Keats had a term for this: negative capability. He saw the writer’s ability to lose his own identity in the imagined experience of others as his distinguishing feature. “If a sparrow come before my window, I take part in its existence and pick about the gravel,” he wrote to a friend. His poem “The Poet” begins “Where’s the poet?” and proceeds to riff on the mutability, the uncentered absence at the heart of the true artist. He’s nobody all right, and as gleeful about it as Dickinson was. The poem is all. As one of my college English professors used to bellow when we responded to one of his questions with mute stares, “Don’t look at me! Look at the text!”
And so we gesture to our work, the fruit of our labors. I don’t always like the metaphor of book-as-child, but perhaps it can explain what I’m getting at. Once a book is out, sitting sprucely on the shelf, decked out in a new jacket and ready to greet the world, it’s all grown up. We want to see it go out on its own, meet people, have adventures, and live an independent existence. We don’t want it to have its life compared to ours at every point, or to seem successful only insofar as it looks like us. We, after all, have been reduced to a line of letters across the cover, just as, in a child, we’re merely a jumble of DNA on the genome.
As writers, we want to be so reduced. After all, would we choose to forego reality for long stretches of time, sitting in a study, hunched over a computer screen, while life seethes and rollicks away outside, if at heart we didn’t believe there was something better, something finer or deeper or truer about words on a page? Something that trumps reality, for all its belly-shaking, skin-crawling, spine-tingling tangibility?
There’s a deep issue here: the question of why we write. Even the most realistic writer doesn’t write merely to capture reality. We write to convey our perceptions, those ineffable, head-bound transactions between our finite consciousness and everything that roils outside it. We write because writing is the best substitute we have for a Vulcan mind-meld, for letting someone else join us inside our perceiving selves. It’s not simply that we want others to see the things we see—we want them to see things the way we see them, to feel them the way we feel them. It’s not about things being seen. It’s about our particular take on the way things are understood.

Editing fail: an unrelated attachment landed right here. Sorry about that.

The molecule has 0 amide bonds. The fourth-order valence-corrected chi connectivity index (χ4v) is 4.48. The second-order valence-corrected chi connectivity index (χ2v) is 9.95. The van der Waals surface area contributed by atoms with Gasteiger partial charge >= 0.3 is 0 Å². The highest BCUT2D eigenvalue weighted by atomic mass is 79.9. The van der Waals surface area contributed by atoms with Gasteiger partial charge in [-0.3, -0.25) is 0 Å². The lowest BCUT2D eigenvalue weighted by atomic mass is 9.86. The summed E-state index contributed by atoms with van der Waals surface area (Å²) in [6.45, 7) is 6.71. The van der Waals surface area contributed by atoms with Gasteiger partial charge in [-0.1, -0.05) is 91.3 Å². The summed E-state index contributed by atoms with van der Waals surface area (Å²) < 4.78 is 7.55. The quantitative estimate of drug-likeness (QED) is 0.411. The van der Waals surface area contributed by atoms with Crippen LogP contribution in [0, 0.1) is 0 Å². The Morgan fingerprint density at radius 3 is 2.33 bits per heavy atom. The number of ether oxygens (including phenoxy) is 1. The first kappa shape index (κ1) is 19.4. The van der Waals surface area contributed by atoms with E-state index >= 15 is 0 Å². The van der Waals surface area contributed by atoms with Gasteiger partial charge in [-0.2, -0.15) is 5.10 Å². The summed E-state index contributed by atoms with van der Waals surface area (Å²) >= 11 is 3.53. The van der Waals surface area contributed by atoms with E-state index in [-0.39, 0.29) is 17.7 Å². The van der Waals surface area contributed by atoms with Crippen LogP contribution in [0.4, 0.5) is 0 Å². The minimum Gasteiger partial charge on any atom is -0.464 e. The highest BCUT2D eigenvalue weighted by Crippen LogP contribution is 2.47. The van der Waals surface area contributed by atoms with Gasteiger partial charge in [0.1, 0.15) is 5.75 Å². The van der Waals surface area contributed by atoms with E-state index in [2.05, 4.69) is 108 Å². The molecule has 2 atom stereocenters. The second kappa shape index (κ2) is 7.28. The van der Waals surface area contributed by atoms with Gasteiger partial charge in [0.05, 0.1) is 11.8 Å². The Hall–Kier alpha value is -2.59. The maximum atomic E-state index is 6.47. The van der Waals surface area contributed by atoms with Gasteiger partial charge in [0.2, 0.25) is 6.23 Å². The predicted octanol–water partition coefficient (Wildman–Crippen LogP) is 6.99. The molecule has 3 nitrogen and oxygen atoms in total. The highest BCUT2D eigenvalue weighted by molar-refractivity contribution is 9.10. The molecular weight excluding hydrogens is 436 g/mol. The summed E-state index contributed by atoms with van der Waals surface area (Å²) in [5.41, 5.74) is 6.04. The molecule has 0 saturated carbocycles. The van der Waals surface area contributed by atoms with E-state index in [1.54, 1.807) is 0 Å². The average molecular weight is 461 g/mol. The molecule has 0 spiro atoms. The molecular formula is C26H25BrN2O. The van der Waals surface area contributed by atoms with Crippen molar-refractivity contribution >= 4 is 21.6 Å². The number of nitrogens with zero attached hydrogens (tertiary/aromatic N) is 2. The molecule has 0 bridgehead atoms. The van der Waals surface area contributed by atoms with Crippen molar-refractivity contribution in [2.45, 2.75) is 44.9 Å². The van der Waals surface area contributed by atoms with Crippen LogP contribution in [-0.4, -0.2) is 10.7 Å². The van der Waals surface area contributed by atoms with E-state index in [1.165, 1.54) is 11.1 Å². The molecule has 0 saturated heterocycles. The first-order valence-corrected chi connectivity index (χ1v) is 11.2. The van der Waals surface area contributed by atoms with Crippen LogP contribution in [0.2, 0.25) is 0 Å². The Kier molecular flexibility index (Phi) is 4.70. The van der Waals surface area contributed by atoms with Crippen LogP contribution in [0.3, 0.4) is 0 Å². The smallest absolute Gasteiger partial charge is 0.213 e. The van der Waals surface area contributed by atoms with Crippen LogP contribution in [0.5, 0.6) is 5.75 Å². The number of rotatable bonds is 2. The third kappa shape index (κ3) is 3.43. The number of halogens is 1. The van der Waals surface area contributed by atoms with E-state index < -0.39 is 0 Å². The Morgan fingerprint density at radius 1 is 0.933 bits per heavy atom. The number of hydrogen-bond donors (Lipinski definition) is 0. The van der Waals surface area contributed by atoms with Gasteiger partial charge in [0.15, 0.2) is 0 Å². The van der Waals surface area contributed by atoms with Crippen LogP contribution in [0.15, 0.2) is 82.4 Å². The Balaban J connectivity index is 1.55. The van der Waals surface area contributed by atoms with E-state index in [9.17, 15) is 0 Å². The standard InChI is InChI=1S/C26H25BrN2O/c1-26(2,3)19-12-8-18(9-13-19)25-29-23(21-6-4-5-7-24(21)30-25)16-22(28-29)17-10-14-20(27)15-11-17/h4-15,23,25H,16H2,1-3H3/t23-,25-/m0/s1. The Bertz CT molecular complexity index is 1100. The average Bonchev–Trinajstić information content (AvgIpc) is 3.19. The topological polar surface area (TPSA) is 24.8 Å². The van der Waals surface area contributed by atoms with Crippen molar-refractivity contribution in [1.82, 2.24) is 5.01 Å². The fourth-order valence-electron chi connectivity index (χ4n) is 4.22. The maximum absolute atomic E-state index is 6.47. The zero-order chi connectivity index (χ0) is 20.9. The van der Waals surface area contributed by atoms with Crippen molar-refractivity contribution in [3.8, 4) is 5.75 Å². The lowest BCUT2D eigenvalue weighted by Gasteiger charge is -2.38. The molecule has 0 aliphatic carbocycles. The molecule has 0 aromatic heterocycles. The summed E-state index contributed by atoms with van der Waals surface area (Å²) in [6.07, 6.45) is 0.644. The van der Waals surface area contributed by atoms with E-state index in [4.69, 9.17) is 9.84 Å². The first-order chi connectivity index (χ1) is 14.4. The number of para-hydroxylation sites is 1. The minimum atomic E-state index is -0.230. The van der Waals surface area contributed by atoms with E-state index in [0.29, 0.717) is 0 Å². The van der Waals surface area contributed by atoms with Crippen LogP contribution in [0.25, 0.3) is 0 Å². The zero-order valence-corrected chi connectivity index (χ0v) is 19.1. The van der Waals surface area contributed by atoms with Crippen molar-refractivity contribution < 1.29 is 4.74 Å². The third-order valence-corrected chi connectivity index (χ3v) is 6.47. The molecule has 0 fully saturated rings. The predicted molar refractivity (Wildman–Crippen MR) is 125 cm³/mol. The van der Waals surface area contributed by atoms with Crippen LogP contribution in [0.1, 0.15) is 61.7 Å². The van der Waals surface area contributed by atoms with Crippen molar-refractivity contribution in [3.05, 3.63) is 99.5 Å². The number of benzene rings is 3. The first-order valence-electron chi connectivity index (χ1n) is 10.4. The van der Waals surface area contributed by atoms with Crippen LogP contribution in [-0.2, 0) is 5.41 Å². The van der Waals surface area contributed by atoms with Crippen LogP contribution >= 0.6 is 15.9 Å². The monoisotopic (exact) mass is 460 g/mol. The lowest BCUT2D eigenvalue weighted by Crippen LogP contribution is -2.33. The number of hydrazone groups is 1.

“Archimedes said that he could move the world if he had a point whereon to rest his machine,” wrote William Wordsworth. “Who has not felt the same aspirations as regards the world of his own mind?” To get outside of our own heads, to find the point from which to make our own consciousness an object of manipulation—not a prison-house for the soul but a thing to be shared—is the dream of writing, the dream, in the end, of all language.
And when it works, what glory! What wonder! What relief! And what terror, too, because, once someone joins you in your head, she may impose perceptions of her own, Being John Malkovich–style. But even that is exciting. Hearing someone detail for me what she thought was going to happen to my characters after the last page—even when it differed completely from my own ideas—has been the most enjoyable part of publishing a novel.
And in the end, this is how I got my head around readers’ inevitable tendency to connect the dots between fiction and reality. It’s an attempt to find mutuality, to get to that piece of common ground where all of us—the writer, the reader, the characters—occupy the same space. Perhaps it isn’t ignoring the art, after all. Perhaps it is just another road in.
Still, I don’t plan to have any pilots in my next book, and I won’t be setting it in Michigan. Maybe a state I’ve never set foot in—Ohio, perhaps.
Ginger Strand has written for the Believer and Harper’s, and is a regular contributor to the Books section of the Dominion Post in Wellington, New Zealand. Her novel, Flight, was published by Simon & Schuster in May.